* * I M P O R T A N T * *
Meeting moved to the 27th

7:00 p.m. Monday, January 27th
Southwest Church of Christ
8900 Manchaca Rd.
(Rear Entrance)


Representatives from the City of Austin Public Works Department will present information on the Davis Lane/Leo Street project. In summer 2012, the city will begin installing a modern roundabout at the intersection of Davis Lane and Leo Street and will improve Davis Lane from where it currently dead ends to the new intersection at West Gate.

The city's design is 90% complete, but are seeking public input. Please come to the meeting to find out more information about this project and ask any questions you might have.

Umbrella Month
- really march (oops)

Embroidery Month



According to the by-laws, dues shall be payable at or before the February meeting
of each calendar year. You can print a membership form by clicking here.
It’s always a good time to show your support
for the Castlewood-Oak Valley
Neighborhood Association.

Dean Heddin
Jennifer Rizkalla
Mark Tilley
Hal Ferguson
Doug Tabony
Doug DuBois
Mark Tilley
President (589-1028)
Vice President (358-1610)
Secretary (280-2572)
Treasurer (282-0601)
Newsletter (280-4080)
ANC Delegate (292-9323)
Past President (280-2572)

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send an email with your name(s) to Doug at

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If you have lived in the neighborhood for any amount of time and use Davis Lane with any frequency, you have probably asked yourself two questions: Why does the road not connect at Leo Street and will they ever fix it? I have only been in the neighborhood five years, but I have heard that longtime COVNAites have been asking for some 25 years. Given that, you might be surprised to hear that the City of Austin informs us that the design for the Davis/Leo intersection is 90% complete.

So, what does that mean? First, it means that Davis Lane will be continuous from Manchaca Road to Brodie Lane. Also, Davis will be improved from the intersection at Leo all the way to the new intersection at West Gate. No improvements are planned between Manchaca and Leo. Interestingly, part of Guide Post Trail will be removed, so that Guide Post will tee into Davis. And perhaps most interesting, the intersection at Davis and Leo is planned to be a "modern roundabout."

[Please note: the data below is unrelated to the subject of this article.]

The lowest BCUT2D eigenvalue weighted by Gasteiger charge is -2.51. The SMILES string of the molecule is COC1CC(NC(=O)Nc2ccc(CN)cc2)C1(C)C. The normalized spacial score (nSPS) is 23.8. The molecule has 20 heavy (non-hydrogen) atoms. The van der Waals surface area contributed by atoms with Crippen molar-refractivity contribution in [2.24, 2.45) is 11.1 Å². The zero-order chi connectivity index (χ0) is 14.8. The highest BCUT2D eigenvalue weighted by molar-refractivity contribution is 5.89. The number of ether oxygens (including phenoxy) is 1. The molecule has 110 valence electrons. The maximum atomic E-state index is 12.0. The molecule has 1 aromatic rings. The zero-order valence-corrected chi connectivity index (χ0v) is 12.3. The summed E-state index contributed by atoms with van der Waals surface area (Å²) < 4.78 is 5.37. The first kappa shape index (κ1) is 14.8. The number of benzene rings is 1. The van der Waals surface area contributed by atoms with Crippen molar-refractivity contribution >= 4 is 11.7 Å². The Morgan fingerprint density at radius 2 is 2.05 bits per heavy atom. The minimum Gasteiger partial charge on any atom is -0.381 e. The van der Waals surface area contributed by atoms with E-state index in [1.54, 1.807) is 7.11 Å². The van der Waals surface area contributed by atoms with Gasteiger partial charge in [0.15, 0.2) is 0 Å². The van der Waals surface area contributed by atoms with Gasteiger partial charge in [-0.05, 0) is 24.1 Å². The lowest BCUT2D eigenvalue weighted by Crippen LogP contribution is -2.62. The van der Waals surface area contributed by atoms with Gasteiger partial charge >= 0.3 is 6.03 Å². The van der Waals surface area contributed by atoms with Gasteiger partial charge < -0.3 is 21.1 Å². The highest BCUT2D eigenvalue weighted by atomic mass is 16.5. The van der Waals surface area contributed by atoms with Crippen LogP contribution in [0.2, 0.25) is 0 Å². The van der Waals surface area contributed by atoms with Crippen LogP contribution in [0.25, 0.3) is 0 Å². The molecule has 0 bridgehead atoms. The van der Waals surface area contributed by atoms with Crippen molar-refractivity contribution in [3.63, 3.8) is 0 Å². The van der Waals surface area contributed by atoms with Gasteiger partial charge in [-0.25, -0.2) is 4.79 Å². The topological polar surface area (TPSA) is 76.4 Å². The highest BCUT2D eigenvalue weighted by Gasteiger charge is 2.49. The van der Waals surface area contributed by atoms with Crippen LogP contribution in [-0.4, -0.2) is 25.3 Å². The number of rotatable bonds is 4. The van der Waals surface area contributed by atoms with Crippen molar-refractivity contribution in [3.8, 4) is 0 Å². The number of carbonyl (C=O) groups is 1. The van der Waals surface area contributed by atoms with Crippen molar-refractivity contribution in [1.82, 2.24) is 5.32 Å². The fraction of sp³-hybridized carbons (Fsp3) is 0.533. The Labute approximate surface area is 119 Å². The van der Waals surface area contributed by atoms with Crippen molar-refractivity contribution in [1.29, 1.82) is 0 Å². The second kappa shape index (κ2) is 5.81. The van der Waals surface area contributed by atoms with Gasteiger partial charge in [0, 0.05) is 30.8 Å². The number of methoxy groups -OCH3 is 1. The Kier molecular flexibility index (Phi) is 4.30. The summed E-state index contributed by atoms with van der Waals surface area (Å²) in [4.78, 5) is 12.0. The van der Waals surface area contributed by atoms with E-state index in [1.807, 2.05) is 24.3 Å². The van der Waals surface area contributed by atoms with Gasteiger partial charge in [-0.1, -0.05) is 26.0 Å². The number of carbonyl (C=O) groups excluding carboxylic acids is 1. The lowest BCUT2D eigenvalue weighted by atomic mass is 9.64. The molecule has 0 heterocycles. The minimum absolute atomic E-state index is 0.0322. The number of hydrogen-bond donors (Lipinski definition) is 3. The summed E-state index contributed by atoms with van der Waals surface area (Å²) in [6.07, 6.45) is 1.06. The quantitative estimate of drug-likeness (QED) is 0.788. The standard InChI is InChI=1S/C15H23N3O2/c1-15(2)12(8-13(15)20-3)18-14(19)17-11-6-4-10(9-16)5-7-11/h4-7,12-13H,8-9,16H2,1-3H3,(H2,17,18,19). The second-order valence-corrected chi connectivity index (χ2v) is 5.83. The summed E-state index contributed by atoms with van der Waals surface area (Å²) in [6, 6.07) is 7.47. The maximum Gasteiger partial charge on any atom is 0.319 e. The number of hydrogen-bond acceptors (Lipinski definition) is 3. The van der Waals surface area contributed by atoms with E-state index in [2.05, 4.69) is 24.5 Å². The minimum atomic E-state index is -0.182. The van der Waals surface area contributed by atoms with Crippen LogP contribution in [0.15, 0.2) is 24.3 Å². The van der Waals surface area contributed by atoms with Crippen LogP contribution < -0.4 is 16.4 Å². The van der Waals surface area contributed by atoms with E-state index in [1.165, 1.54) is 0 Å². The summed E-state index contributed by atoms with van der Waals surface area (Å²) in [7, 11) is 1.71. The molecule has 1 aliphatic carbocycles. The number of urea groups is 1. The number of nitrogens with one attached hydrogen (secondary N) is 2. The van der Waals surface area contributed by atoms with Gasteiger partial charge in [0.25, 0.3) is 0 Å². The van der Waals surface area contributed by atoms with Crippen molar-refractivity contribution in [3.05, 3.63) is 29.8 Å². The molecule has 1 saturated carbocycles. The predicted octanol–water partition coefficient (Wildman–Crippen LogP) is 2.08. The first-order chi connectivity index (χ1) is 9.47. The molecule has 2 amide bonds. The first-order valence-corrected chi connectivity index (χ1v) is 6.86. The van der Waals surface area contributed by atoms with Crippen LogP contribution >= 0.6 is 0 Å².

Roundabouts are circular intersections where incoming traffic yields to the circulating traffic. According to the city and the Federal Highway Administration, roundabouts reduce traffic accidents and they increase fuel efficiency. They also allow for some nice landscaping opportunities and a provide a potential landmark for the entry to our neighborhood

At this point, the city is seeking public input as to the plans for the intersection. To that end, we have invited representatives from the city to come present at our next meeting on February 27. So, what does 90% complete mean? The project manager indicates that they could start bidding out the job this spring and begin work as soon as this summer.

I'll understand if you take that timeline with a grain of salt but the fix we have been waiting for at Davis and Leo is coming sooner than later. If you have any questions or concerns about this project, or if you just want to see the map of the proposed improvements, please come to the next meeting and talk to the folks from the Austin Transportation Department. Hope to see you there.

Mark Tilley


In summer 2012, the City of Austin Public Works Department will begin the Davis Lane Project. This work will install a modern roundabout at the intersection of Davis Lane and Leo Street and extend Davis Lane where it currently dead ends. Currently, drivers must take Guide Post Lane and Huebinger Pass to reconnect with Davis. The extension and roundabout will help improve the flow of traffic through the neighborhood while reducing congestion.

Click map for full sized image of the "modern" roundabout.

Jul 2012 to Feb 2013 (approximate dates)

$ 1.4 million – funded by the Transportation Department and the Public Works Department

The project includes:
• Installation of a roundabout at the intersection of Davis Lane and Leo Street
• 400 linear feet of paved street to extend Davis Lane
• Addition of a “bulb-out” parking area along the Ellen Higgins Pocket Park
• Landscaping along Davis Lane medians and the roundabout island
• Installation of new sidewalk and bike lanes along Davis Lane from Leo Street to West Gate Blvd.